I was finally able to see The Hobbit: The Desolation of Smaug for a second time, and I have to admit it was better watching it again. Whether that was because I knew what would happen so the disappointment/annoyance wasn’t fresh, or I was able to focus on the elements that I did enjoy since I’d already cataloged the things I didn’t like, I don’t know. And I did notice a few new things that I didn’t like. But I don’t want to let my first reaction to the movie be my last post about it, because I neglected to include any of the things that I did like about the film in that post, and there were some really great moments.
I still think the movie is way too long, and there are inclusions that I will never understand–like, do we really need so many lingering shots of the giant bumblebees at Beorn’s house? And how are the orcs so fast they can keep up with and at times run ahead of the dwarves, who are traveling at the speed of the rushing river? (And how is there a seemingly never-ending supply of orcs anyway?)
Thranduil is PERFECT, though. He might be my favorite thing about this movie. I know I already said that but it was just doubly reinforced watching his scenes a second time. He’s majestic and petty and knowledgeable but sassy and selfish and beautiful.
Smaug looks great, too. If you just skip over the whole video-game-sequence, dwarves-running-around-easily-distracting-Smaug-and-then-stupidly-trying-to-melt-a-FIRE-BREATHING-DRAGON-(and-by-the-way-what-in-the-world-is-that-wheelbarrow-made-of-that-it-doesn’t-melt-when-Thorin-rides-it-in-a-river-of-molten-gold?) part, all the rest of Smaug’s screentime is excellent. I love the way his belly lights up just before he breathes fire.
I think the Legolas fight scenes are excessive but I do enjoy them, and I especially love the way he shows disdain for the dwarves; it adds to the significance of his eventual friendship with Gimli when we get to see more of how he thought of and treated dwarves before the Fellowship quest. My favorite moments with this aspect of Legolas’ character in this film were when he stands on the dwarves’ heads while they race downriver in barrels, because they are so beneath him he sees no problem with literally walking all over him in his goal of fighting orcs, and when Thorin throws a weapon to take out an orc that is coming up behind Legolas, but the elf never turns around to see it, so he’s just going to go on not trusting dwarves for 60 years because he’s unaware that one just saved him.
I’m still annoyed that Tauriel is being forced into a love triangle and my eyes almost roll out of my head when she and Kili are talking about starlight while he’s her prisoner or he’s delusional, saying “Tauriel…you cannot be her. She is far far away from me. She walks in starlight in another world. It was just a dream. Do you think she could have loved me?” while his head rests on a bed of walnuts, but, I’m going to try to get over it and appreciate the bits about Tauriel’s character that I did like. I mean she looks fantastic and cool, I like her outfit and her hair and everything. She’s graceful yet deadly, she’s very skilled in battle but not as much of a show-off as Legolas. She’s smarter and more compassionate than Legolas or any of the other elves, too, it appears. And as far as the whole stupid romance aspect, the comic below raises a good point and I will begrudgingly try to just appreciate the Tauriel character without ranting about the stupid romance, (although I whole-heartedly stick to my stance that storytellers should not assume including a female character means that you have to include romance!).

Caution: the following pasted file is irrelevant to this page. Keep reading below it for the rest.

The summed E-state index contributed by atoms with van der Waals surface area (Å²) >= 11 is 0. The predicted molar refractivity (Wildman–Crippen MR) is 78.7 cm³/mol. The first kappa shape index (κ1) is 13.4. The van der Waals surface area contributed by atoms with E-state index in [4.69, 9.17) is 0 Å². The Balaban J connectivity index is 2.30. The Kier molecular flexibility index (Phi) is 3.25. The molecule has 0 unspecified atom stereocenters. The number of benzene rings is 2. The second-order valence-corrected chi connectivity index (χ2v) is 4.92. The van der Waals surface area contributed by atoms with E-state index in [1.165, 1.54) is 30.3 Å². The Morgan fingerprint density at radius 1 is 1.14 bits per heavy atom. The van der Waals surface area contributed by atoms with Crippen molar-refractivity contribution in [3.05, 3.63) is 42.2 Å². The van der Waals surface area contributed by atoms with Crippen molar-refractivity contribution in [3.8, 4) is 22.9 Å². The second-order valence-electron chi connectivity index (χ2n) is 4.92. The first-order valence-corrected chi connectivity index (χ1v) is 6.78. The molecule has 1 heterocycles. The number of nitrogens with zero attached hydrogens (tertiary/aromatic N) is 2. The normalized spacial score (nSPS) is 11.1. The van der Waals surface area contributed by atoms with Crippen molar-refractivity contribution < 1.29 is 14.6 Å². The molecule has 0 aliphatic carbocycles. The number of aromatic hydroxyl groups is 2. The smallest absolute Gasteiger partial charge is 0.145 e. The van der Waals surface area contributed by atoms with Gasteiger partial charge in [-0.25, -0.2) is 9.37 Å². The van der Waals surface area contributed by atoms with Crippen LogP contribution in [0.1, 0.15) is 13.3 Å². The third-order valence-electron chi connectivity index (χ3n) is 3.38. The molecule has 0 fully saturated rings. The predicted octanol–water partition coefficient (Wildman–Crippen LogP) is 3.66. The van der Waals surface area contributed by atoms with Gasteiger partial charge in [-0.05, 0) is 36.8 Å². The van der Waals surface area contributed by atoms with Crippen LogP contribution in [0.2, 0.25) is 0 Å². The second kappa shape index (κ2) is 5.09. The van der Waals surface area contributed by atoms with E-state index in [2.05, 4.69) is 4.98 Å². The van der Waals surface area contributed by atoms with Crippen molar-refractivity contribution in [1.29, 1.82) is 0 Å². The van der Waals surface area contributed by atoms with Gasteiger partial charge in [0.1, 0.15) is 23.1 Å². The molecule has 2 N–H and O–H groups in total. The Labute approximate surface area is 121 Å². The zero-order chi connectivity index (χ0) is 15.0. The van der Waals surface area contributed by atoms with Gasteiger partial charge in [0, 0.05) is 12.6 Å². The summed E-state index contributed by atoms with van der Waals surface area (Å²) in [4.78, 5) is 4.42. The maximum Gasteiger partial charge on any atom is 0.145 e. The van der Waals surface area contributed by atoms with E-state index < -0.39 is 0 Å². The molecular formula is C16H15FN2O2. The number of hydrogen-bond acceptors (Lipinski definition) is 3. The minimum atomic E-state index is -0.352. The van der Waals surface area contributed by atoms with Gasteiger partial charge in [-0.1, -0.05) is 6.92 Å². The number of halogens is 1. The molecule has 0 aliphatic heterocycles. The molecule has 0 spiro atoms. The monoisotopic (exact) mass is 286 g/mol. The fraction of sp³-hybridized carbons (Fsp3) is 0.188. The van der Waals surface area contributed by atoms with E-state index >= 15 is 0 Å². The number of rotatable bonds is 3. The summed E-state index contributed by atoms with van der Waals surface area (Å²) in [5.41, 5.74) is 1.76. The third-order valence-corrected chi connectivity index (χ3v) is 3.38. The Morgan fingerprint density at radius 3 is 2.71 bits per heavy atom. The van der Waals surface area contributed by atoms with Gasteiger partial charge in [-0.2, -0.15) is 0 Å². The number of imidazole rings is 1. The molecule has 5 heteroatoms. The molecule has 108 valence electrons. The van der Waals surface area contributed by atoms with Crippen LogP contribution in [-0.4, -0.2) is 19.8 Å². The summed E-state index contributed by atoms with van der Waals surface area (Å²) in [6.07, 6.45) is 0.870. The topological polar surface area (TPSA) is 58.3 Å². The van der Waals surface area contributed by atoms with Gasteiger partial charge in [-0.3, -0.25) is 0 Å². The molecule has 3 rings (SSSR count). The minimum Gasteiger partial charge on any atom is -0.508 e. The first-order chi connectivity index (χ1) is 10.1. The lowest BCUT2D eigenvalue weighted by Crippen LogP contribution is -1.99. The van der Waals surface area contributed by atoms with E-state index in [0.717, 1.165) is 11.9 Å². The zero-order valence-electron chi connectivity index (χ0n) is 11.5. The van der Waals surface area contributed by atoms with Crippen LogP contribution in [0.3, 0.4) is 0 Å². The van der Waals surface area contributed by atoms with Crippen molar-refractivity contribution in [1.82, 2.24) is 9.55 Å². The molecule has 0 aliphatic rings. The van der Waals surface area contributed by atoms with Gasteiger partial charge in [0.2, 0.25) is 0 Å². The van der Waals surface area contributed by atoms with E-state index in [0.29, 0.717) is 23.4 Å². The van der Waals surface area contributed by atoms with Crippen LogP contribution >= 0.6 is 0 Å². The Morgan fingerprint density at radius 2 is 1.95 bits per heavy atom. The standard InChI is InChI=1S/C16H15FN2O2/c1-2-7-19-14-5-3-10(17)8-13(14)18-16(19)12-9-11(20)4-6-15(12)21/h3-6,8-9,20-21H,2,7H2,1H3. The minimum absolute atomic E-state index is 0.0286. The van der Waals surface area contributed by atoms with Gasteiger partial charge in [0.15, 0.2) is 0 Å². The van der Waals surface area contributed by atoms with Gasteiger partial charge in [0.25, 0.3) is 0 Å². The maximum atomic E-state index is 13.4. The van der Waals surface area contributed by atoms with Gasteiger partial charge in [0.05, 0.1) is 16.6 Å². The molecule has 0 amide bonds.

Biblo dropping the ring in Mirkwood and fighting the creature (spider? land squid? I don’t know what it’s supposed to be…) to get it back is really good, but then it lingers too long on his reaction after the fact. That’s a problem throughout the film, scenes that linger on for too long.
Also it starts to feel like watching a kindergarten program whenever the dwarves trample into the shot together, nobody saying anything distinct and nobody displaying any apparent brains; like, why don’t they just get into the barrels without Thorin having to expressly command it? Why do they just turn and start heading back down the mountain when the sun goes down and they think they’ve missed their chance? Why are they incapable of figuring out that they need to lift the handle to open the door at Beorn’s until Thorin gets there; is it just so we can see them tumble inside in a big heap when the door finally opens? Seriously, kindergarteners.
And while it was a great moment in the trailer, the over-dramatic pause in Balin’s line of “that, my lads….was a dragon,” is completely unnecessary and tedious because by that point I’ve been watching the actual dragon swoop around the screen for fifteen minutes. Get on with the plot! (Oh, I forgot, there isn’t much of one.)
Also, it’s really unclear why Bard is even being chased by the guards that arrest him near the end, and when they do catch him and he says “on what charge?!” they just say “any charge the master chooses,” which I guess is supposed to illustrate the corruption of Laketown’s ruling class but it just feels like laziness on the part of the screenwriters. I would really like to know what the script looked like when they had planned this adaptation to be only two parts. I’ll bet it made a lot more sense. Instead of extended edition DVDs, can we get compressed editions?
Ugh, this post turned out to be more negative than I had planned. I’m really not trying to be a Negative Nancy or a Debbie Downer…the movie just isn’t very good. And I’m still bummed about that fact.